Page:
Forget the iPhone 5S, let's talk about the iPhone 6

Monday, 7 Oct 2013 | 12:42 PM ET
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Sales of Apple's iPhone 5S have been impressive so far, but an iPhone 6 next year will likely give the company an even bigger boost, according to an analyst report.

(Read more: Apple's still got it: New iPhones ring up record sales)

Apple's iPhone 6 will likely be larger than the current models, featuring a display screen that is 4.8-inches, which will prompt more people who are available for an upgrade to purchase the device, said Peter Misek, an equity analyst at Jefferies, in a note. The latest models are 4-inches.

(Read more: Apple, China Mobile deal may be coming soon)

"Also the ecosystem is excited about the iPhone 6, which we feel is warranted. We think the stock will appreciate ahead of the iPhone 6 launch," he said in his note.

Misek, who recently returned from a trip to Asia where he met with Apple's suppliers, increased his price target for Apple from $425 to $600 and increased his rating for the stock to buy from hold.

(Read more: Why an iWatch may not be as big as the iPhone)

Upping Apple to buy
Jefferies upgraded Apple to buy from hold with a price rating of $600 from $424. Peter Misek, senior tech analyst at Jefferies, breaks down the call.

Previously, Misek feared Apple's gross margins would shrink because of increased costs from suppliers, but after his trip he said they have become more lenient on pricing.

"In contrast to earlier this year when suppliers boasted that Apple would not be able to push them around anymore, they are now scrambling to be in Apple's supply chain as competitor ramps have not gone as planned," he said in his note.

(Read more: How Apple has changed since Steve Jobs)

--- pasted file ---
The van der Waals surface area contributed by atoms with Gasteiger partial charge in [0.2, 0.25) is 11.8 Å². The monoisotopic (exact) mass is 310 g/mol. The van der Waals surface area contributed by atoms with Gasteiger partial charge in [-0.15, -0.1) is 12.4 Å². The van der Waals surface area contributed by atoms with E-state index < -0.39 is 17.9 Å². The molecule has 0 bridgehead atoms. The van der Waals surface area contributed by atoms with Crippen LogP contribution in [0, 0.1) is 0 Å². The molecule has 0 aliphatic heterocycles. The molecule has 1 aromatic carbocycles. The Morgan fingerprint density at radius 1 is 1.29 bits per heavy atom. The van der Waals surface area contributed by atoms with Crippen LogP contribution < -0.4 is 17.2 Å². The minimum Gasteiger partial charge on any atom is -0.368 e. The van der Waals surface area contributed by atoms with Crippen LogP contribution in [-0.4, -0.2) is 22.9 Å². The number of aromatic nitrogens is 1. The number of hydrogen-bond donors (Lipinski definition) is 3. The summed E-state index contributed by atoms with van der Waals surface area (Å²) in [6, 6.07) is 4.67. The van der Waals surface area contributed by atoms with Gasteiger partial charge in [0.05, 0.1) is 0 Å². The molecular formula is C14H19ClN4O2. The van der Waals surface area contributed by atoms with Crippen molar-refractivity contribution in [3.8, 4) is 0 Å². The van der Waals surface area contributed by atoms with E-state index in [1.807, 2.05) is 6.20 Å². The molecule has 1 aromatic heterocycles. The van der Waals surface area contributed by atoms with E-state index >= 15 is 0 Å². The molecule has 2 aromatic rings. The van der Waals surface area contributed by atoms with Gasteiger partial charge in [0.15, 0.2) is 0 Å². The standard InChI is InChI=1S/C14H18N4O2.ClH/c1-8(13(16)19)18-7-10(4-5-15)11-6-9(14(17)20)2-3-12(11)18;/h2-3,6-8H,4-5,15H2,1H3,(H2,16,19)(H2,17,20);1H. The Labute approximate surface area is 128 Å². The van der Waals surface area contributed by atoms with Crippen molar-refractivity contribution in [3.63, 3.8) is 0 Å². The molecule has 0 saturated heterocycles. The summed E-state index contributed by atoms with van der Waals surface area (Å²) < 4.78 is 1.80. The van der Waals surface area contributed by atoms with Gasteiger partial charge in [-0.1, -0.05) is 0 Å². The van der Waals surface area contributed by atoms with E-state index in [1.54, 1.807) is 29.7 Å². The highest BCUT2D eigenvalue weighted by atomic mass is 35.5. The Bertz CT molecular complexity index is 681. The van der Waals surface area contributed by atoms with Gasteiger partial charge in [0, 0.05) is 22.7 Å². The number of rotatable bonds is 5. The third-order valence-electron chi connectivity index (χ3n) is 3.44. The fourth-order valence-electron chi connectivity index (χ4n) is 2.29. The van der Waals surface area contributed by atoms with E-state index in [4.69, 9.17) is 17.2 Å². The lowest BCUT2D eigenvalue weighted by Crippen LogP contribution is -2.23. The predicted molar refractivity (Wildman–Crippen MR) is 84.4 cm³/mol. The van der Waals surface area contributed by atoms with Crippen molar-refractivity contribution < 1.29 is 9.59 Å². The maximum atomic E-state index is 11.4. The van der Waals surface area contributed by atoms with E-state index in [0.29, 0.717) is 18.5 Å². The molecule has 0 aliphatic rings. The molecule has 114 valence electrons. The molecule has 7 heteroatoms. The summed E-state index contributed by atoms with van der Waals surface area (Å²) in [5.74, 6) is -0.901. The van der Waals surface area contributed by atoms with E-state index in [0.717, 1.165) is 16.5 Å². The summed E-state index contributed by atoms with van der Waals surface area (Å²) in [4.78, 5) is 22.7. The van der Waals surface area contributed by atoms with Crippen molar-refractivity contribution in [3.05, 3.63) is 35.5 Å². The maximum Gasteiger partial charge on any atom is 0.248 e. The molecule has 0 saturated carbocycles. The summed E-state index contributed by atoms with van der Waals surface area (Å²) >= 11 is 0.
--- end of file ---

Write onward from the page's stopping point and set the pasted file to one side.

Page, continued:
Misek estimates that there will be 85 million iPhones eligible for an upgrade by the time the iPhone 6 launches--which he expects to happen next September. In addition, the 5 million to 10 million customers who passed on the iPhone 5S, iPhone 5C cycle may upgrade at that time.

"A poor iPhone 5s/5c cycle means a bigger upgrade opportunity for the iPhone 6," he wrote. The larger screen and the estimated number of current Apple users expected to upgrade to an iPhone 6 next year will boost the company in 2015, he said.

However, Misek notes that while Apple's iPhone 5S remains in demand, the company is actually cutting orders for the less-expensive iPhone 5C because of slow sales. He estimates the company is cutting orders from 30 million to between 15 million and 20 million. And he said Apple may cut the price of the device to boost sales.

By CNBC's Cadie Thompson. Follow her on Twitter @CadieThompson.

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  • Matt Hunter is the senior technology editor at CNBC.com.

  • Cadie Thompson is a tech reporter for the Enterprise Team for CNBC.com.

  • Working from Los Angeles, Boorstin is CNBC's media and entertainment reporter and editor of CNBC.com's Media Money section.

  • Jon Fortt is an on-air editor. He covers the companies, start-ups, and trends that are driving innovation in the industry.

  • Lipton is CNBC's technology correspondent, working from CNBC's Silicon Valley bureau.

  • Mark is CNBC's Silicon Valley/San Francisco Bureau Chief covering technology and digital media.